VMware CTO: Adapt, enable choice, or die

By Brandon Butler, Network World |  Virtualization, OpenStack, VMware

I think the answer, where this will all end up, is similar to what we saw in server virtualization. I think you'll have a software layer that orchestrates and moves everything, but you'll have a variety of different pieces of hardware that you can plug into it that will add value and functionality on top of it. I don't think there will be a black-and-white, winner-and-loser type race. I think there will be a lot of choices customers will make that will need to fit into some common framework.

NW: So there's room in the market for strategies from multiple vendors?

Herrod: I frankly think there will be one software strategy, or at least one primary one, and we certainly believe we have that in terms of how you manage and orchestrate all of it. But I think there will be a lot of differentiation in how you satisfy that goal, and how you move the bits and value-add around security, load balancing, and all these others areas.

NW: How do you plan to integrate Nicira's technology into VMware products?

Herrod: We actually have a bunch of very large engineering meetings going on to get the precise things we'll be rolling out soon. But the strategy is that we obviously want them to be able to interoperate perfectly. Ultimately we want to be able to do two things. One is to have a management layer with very good scale that allows you to create these overlay networks and allow them to fly across VMware and non-VMware environments. So it certainly embraces heterogeneity. But where I think things really are headed is a large set of higher-level networking services, the Layer 4-7 areas such as security, load balancing and everything else. That's the next horizon that really needs to fit into this new world.

Today you statically place physical appliances on the network and things have to be connected to them. Those are going to get absorbed directly into the software-defined networks. There will be these higher-level network services that also have to follow workloads around, which means they have to be very nimble in how they move and work. So you'll see us do a lot of work taking what we've done with vShield and bringing those same technologies to the non-VMware world and fitting them in with the network.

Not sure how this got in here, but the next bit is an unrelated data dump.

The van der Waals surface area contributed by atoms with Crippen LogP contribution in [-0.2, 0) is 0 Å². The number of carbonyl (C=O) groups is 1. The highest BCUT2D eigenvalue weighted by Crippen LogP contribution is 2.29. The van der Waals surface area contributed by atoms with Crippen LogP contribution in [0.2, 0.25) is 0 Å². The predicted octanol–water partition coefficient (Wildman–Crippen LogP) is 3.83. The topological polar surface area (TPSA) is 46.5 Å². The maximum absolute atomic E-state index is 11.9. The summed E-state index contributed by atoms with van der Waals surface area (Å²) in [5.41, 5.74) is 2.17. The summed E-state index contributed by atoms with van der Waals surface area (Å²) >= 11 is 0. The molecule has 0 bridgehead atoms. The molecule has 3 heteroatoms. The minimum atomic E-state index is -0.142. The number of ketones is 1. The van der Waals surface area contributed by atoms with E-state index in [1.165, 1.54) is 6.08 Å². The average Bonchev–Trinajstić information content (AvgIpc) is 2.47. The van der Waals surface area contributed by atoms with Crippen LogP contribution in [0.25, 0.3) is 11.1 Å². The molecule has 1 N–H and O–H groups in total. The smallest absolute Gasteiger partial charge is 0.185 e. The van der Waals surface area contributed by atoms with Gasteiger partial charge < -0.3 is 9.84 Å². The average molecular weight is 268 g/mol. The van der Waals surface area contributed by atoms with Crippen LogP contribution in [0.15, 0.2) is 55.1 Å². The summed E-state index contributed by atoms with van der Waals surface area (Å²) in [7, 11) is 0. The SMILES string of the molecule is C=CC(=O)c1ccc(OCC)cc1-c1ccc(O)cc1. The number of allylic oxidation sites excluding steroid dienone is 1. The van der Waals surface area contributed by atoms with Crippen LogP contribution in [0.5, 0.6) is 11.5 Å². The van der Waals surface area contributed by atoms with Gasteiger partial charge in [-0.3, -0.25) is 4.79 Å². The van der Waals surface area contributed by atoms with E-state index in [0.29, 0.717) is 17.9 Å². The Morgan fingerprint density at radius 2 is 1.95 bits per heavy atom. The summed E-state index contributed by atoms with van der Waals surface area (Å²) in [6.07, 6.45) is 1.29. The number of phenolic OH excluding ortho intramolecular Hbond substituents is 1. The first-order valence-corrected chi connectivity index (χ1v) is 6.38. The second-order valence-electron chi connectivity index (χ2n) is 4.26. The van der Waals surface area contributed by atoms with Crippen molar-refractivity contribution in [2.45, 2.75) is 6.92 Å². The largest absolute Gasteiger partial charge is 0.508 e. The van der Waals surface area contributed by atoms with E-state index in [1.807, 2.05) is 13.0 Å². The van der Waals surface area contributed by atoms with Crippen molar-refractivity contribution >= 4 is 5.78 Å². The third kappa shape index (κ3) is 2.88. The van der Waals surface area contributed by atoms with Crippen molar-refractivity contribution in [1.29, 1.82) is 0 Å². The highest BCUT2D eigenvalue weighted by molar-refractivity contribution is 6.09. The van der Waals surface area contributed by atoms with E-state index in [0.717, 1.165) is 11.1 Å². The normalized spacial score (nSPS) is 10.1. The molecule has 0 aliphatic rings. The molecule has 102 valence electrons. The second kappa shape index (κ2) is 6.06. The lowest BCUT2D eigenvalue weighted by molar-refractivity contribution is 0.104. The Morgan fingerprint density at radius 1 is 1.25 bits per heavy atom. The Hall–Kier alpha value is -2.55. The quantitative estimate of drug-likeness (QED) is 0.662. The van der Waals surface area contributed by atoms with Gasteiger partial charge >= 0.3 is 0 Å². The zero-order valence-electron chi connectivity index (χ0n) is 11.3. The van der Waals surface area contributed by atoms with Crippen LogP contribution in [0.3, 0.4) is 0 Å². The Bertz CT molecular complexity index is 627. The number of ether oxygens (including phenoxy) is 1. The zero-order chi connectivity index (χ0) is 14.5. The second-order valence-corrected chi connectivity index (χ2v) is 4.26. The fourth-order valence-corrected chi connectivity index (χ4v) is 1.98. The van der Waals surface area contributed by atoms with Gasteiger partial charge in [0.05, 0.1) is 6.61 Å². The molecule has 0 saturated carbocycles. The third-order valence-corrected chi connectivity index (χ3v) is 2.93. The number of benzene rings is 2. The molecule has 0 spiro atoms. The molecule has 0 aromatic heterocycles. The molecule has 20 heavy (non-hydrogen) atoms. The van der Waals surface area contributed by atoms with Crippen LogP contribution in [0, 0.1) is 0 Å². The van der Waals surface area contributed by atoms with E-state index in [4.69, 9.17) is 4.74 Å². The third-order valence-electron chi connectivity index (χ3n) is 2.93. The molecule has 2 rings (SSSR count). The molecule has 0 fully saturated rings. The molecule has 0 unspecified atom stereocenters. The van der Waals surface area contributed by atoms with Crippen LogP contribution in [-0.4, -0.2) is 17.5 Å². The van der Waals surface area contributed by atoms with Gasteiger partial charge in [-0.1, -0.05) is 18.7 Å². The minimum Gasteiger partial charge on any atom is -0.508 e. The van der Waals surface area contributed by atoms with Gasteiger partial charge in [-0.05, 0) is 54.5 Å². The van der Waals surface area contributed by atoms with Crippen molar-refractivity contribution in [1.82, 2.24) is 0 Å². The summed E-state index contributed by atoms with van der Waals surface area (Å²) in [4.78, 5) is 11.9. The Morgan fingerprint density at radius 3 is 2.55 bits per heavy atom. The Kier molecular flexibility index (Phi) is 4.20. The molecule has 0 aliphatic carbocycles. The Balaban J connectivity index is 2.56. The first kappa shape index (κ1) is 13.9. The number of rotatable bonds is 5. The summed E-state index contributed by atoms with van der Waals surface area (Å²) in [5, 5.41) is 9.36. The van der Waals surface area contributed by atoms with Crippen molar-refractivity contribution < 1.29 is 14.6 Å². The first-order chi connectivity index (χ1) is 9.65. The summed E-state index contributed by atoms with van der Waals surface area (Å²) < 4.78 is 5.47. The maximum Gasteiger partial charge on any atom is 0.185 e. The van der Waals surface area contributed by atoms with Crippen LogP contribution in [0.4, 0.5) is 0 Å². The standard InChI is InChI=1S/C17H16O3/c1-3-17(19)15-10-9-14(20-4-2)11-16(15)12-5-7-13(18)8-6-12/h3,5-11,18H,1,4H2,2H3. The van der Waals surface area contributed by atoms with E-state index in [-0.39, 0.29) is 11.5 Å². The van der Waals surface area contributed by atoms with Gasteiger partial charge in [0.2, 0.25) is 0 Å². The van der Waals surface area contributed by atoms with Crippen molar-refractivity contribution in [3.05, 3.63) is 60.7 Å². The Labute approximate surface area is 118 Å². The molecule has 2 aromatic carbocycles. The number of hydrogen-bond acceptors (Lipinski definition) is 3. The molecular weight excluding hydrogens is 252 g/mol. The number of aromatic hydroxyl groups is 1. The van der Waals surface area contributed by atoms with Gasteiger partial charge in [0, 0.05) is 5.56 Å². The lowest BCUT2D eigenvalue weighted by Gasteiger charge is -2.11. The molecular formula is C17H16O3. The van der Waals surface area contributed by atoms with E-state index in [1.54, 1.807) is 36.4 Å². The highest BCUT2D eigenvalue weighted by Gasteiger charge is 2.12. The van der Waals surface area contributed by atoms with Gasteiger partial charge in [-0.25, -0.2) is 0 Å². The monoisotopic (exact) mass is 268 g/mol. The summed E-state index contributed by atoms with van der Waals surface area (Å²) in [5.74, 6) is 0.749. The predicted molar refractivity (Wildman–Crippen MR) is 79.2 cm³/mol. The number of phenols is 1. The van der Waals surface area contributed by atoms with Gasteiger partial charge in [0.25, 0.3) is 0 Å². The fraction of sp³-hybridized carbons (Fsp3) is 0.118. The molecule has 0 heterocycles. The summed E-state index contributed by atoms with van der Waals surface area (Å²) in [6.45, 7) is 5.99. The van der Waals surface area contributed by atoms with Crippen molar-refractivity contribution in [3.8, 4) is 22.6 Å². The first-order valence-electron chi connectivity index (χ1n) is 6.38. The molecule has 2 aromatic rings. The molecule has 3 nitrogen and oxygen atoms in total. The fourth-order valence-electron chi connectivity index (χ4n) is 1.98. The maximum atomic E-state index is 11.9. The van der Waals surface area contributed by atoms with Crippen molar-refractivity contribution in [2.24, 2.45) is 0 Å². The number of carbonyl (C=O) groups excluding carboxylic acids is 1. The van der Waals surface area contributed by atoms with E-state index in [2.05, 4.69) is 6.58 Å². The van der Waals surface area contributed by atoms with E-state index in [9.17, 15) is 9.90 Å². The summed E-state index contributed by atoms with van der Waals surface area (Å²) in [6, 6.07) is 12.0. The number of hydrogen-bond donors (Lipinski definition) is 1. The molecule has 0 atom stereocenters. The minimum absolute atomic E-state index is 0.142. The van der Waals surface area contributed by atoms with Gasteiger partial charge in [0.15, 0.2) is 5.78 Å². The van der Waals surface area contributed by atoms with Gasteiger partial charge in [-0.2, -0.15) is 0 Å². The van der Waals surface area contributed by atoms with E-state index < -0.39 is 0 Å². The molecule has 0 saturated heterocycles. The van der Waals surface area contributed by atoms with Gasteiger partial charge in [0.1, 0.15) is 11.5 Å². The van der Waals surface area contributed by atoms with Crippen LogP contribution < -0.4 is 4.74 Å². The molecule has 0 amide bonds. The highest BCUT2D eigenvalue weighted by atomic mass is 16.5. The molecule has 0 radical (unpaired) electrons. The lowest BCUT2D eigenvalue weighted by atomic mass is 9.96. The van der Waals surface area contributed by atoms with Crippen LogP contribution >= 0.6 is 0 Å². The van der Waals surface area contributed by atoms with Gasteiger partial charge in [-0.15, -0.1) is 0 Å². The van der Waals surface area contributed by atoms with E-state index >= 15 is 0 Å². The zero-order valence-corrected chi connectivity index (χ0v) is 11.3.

MORE SDN: Rackspace lets users create virtual networks

NW: What's the time frame for that? And would you roll out the management layer before releasing the higher-level networking features?

Herrod: We're doing them in parallel. They're related but they can be handled in a distinct way. We don't have a time frame yet of when it will be released.


Originally published on Network World |  Click here to read the original story.
Join us:
Facebook

Twitter

Pinterest

Tumblr

LinkedIn

Google+

Answers - Powered by ITworld

ITworld Answers helps you solve problems and share expertise. Ask a question or take a crack at answering the new questions below.

Join us:
Facebook

Twitter

Pinterest

Tumblr

LinkedIn

Google+

Ask a Question
randomness